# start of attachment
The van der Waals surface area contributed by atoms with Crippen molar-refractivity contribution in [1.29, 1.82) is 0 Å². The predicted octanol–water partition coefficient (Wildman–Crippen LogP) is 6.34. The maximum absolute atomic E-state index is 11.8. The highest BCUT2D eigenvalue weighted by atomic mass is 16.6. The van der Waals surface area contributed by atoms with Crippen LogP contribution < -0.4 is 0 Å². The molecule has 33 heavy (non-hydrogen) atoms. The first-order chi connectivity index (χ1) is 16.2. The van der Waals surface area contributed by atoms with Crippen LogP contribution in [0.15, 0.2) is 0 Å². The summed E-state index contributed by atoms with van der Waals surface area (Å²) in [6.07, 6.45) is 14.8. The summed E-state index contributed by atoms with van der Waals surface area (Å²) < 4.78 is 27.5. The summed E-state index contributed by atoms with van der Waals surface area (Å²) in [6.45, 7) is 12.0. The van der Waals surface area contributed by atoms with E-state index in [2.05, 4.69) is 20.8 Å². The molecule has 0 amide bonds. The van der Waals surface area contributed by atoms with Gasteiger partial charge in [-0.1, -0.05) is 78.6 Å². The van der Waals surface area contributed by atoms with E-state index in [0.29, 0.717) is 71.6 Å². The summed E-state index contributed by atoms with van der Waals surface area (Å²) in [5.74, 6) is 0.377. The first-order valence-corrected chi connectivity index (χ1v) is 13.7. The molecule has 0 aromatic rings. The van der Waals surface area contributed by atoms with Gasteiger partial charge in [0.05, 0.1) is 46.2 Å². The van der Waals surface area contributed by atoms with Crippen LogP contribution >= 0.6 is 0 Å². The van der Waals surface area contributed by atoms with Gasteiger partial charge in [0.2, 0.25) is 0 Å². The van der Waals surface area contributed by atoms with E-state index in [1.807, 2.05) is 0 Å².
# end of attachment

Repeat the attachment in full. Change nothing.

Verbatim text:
The van der Waals surface area contributed by atoms with Crippen molar-refractivity contribution in [1.29, 1.82) is 0 Å². The predicted octanol–water partition coefficient (Wildman–Crippen LogP) is 6.34. The maximum absolute atomic E-state index is 11.8. The highest BCUT2D eigenvalue weighted by atomic mass is 16.6. The van der Waals surface area contributed by atoms with Crippen LogP contribution < -0.4 is 0 Å². The molecule has 33 heavy (non-hydrogen) atoms. The first-order chi connectivity index (χ1) is 16.2. The van der Waals surface area contributed by atoms with Crippen LogP contribution in [0.15, 0.2) is 0 Å². The summed E-state index contributed by atoms with van der Waals surface area (Å²) in [6.07, 6.45) is 14.8. The summed E-state index contributed by atoms with van der Waals surface area (Å²) < 4.78 is 27.5. The summed E-state index contributed by atoms with van der Waals surface area (Å²) in [6.45, 7) is 12.0. The van der Waals surface area contributed by atoms with E-state index in [2.05, 4.69) is 20.8 Å². The molecule has 0 amide bonds. The van der Waals surface area contributed by atoms with Gasteiger partial charge in [-0.1, -0.05) is 78.6 Å². The van der Waals surface area contributed by atoms with E-state index in [0.29, 0.717) is 71.6 Å². The summed E-state index contributed by atoms with van der Waals surface area (Å²) in [5.74, 6) is 0.377. The first-order valence-corrected chi connectivity index (χ1v) is 13.7. The molecule has 0 aromatic rings. The van der Waals surface area contributed by atoms with Gasteiger partial charge in [0.05, 0.1) is 46.2 Å². The van der Waals surface area contributed by atoms with Crippen LogP contribution >= 0.6 is 0 Å². The van der Waals surface area contributed by atoms with Gasteiger partial charge in [0.2, 0.25) is 0 Å². The van der Waals surface area contributed by atoms with E-state index in [1.807, 2.05) is 0 Å².